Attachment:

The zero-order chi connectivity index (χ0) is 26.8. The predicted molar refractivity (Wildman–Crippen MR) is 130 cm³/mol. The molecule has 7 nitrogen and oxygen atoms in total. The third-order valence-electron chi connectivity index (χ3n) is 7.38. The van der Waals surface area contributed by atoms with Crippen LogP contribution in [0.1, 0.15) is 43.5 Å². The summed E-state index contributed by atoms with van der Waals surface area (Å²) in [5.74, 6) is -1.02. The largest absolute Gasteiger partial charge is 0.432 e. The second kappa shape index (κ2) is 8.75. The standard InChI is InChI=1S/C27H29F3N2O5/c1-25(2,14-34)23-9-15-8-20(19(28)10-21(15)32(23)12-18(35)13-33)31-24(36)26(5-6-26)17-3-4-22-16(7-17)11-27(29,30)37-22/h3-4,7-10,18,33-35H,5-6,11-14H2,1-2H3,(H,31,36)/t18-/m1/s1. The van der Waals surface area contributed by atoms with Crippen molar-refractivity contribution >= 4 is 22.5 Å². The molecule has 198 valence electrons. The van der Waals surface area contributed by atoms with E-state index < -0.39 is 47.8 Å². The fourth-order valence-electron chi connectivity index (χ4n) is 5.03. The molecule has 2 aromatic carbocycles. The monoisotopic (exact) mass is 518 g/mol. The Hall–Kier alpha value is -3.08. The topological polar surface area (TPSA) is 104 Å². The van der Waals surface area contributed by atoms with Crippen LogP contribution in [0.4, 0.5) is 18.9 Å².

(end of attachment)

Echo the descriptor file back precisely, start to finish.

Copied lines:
The zero-order chi connectivity index (χ0) is 26.8. The predicted molar refractivity (Wildman–Crippen MR) is 130 cm³/mol. The molecule has 7 nitrogen and oxygen atoms in total. The third-order valence-electron chi connectivity index (χ3n) is 7.38. The van der Waals surface area contributed by atoms with Crippen LogP contribution in [0.1, 0.15) is 43.5 Å². The summed E-state index contributed by atoms with van der Waals surface area (Å²) in [5.74, 6) is -1.02. The largest absolute Gasteiger partial charge is 0.432 e. The second kappa shape index (κ2) is 8.75. The standard InChI is InChI=1S/C27H29F3N2O5/c1-25(2,14-34)23-9-15-8-20(19(28)10-21(15)32(23)12-18(35)13-33)31-24(36)26(5-6-26)17-3-4-22-16(7-17)11-27(29,30)37-22/h3-4,7-10,18,33-35H,5-6,11-14H2,1-2H3,(H,31,36)/t18-/m1/s1. The van der Waals surface area contributed by atoms with Crippen molar-refractivity contribution >= 4 is 22.5 Å². The molecule has 198 valence electrons. The van der Waals surface area contributed by atoms with E-state index < -0.39 is 47.8 Å². The fourth-order valence-electron chi connectivity index (χ4n) is 5.03. The molecule has 2 aromatic carbocycles. The monoisotopic (exact) mass is 518 g/mol. The Hall–Kier alpha value is -3.08. The topological polar surface area (TPSA) is 104 Å². The van der Waals surface area contributed by atoms with Crippen LogP contribution in [0.4, 0.5) is 18.9 Å².